Van Halen 2 has been my favourite Van Halen album ever since its much-anticipated release in the spring of 1979.
Following the band’s richly deserved and quite sudden rise to worldwide success the previous year, when the Van Halen debut album rolled into town, it was immediately apparent that the whole thing had acquired even more swagger and confidence that had infused into every track on what is, for many artists, the most difficult record of an initially meteoric career, trying to build on the awesome reputation of a revered debut.
Just as Led Zeppelin 2 consolidated that band’s reputation gained via the classic first LP, Van Halen 2 reconfirmed Eddie Van Halen’s significance as a supreme guitar innovator, with further development of the unique and wonderful style he had created. But every band member plays a vital role here too.
There’s no doubting the outstanding quality and historic significance of the first album, but Eddie’s playing was, I believe, even more, astounding on the follow up. Not always so overtly crushing, but with added dexterity, subtlety and depth.
VH2 is arguably a little more diverse than its predecessor, starting with the astonishingly well-conceived pure pop of their cover of the classic You’re No Good. It represents a more low key beginning than Running With The Devil, of course, but Eddie Van Halen plays within the song so impressively, demonstrating virtuosity with impeccably deployed restraint.
Dance The Night Away is pure party mode Van Halen. One of the best ever David Lee Roth vocals and an irresistible chorus provided by Eddie and Michael Anthony. It was one of those earlyish moments that distinguished Van Halen from almost all the competition. A band that could appeal to the most hardcore rock fan and still offer so much for the more casual pop listener.
Things shift up a few gears with Somebody Get Me A Doctor. Eddie’s tone here is astonishing and what about that riff! The soloing is amazing, but again totally complementary to the song.
Bottoms Up! returns us to the party and never takes itself too seriously with a lively sense of humour and a band clearly having a lot of fun in the studio. Eddie does so much here to build the song to an astonishing closing crescendo that was impossible to predict when the track started on the first listen. I don’t think anyone else has ever had the same ability to do that. Magical technique.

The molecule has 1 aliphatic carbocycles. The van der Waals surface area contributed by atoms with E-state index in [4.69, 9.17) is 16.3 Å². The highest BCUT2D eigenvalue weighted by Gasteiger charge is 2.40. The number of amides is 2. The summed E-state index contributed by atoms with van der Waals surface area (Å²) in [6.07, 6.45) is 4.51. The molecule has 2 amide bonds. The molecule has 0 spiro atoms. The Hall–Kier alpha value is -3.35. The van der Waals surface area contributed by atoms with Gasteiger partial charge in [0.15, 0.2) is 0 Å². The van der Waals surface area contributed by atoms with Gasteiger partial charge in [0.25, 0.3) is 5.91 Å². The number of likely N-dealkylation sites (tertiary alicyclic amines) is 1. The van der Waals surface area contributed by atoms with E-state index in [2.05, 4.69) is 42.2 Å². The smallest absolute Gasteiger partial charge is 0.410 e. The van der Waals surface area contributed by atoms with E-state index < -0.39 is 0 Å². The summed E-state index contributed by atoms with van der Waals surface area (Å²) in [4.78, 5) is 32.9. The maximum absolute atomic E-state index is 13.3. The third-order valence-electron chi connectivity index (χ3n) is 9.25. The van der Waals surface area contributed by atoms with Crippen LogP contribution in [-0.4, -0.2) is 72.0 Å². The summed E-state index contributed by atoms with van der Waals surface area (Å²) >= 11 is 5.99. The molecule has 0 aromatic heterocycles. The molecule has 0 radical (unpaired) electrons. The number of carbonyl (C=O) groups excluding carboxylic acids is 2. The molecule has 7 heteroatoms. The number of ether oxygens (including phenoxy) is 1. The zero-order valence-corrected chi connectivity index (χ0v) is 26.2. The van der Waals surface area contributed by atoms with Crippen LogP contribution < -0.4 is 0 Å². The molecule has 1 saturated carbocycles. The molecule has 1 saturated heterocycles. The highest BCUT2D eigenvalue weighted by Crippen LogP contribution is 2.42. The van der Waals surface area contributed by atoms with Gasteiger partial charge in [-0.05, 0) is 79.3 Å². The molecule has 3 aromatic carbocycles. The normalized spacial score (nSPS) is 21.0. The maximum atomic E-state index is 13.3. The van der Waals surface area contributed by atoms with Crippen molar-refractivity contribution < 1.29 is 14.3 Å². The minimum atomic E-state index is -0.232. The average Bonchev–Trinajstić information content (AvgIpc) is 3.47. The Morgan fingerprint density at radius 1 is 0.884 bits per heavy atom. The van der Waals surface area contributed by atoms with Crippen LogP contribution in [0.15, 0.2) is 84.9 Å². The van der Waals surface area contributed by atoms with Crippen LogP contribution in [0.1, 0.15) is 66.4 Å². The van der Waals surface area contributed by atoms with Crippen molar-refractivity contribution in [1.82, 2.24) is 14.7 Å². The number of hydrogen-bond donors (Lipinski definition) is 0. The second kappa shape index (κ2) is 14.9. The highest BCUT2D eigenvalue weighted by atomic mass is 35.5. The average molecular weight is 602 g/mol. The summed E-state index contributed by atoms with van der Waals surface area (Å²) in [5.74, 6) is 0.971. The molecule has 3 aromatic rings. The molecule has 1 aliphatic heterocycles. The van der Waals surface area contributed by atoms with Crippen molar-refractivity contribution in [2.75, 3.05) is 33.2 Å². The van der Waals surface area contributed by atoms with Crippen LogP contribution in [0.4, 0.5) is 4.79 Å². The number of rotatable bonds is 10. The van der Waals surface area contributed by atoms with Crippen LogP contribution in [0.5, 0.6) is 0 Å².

The Side One closer Outta Love Again is another of those tracks that simply oozes Van Halenesque motifs from every pore. It seems to last a lot longer than the 2 minutes and 53 seconds it actually takes up, primarily because they pack so much into it. It’s full of tiny little guitar accents. If you’ve not played it for a while, put on a good pair of headphones and simply marvel at what Eddie does here. Not a track that gets listed in a lot of Top 10’s, but a really fine example of what made them so distinctive.
Side Two starts off with the fantastic dynamics of Light Up The Sky. Such drama in the guitar playing here and a fantastic vocal too. It’s not one-paced either, with lots of light and shade thrown in for good measure. So much tastefully crammed into just 3 minutes and 11 seconds.
What then follows is, for me, one of the most intriguing, if brief, Van Halen moments, with Eddie’s acoustic pyrotechnics on the one minute opus Spanish Fly – something of an unplugged revisit of Eruption. It’s been a short demo track for decades on the various hifi systems I’ve been lucky enough to own.
Spanish Fly is the perfect segue into what I think many, myself included, would regard as the best moment of the album, the blistering D.O.A. – a track they consistently previewed as they supported Black Sabbath in 1978. Quintessential Van Halen and a real showcase for Eddie. Possibly the one I’ve played the most down the decades.
The initially laid back Women In Love at first seems a bit of a come down, but Eddie eventually comes to the rescue with two stunning solo breaks that elevate the proceedings.
Beautiful Girls is another tongue in cheek yet deceptively intricate track and a lovely, light-hearted way to close the proceedings.
For me, Van Halen 2 is a unique balance of all the qualities I love most about this band; Eddie Van Halen’s unrivalled virtuosity, David Lee Roth as the ultimate frontman, those fabulous Eddie/Michael vocal harmonies, the ultrawide rock/pop accessibility, the sense of fun and a total absence of pomposity. They were the perfect rock band for the end of the 1970s, and far beyond, and here’s ample evidence.
I could go on, but instead I think I’ll just spin it all over again.
Chirs Wright | Now Spinning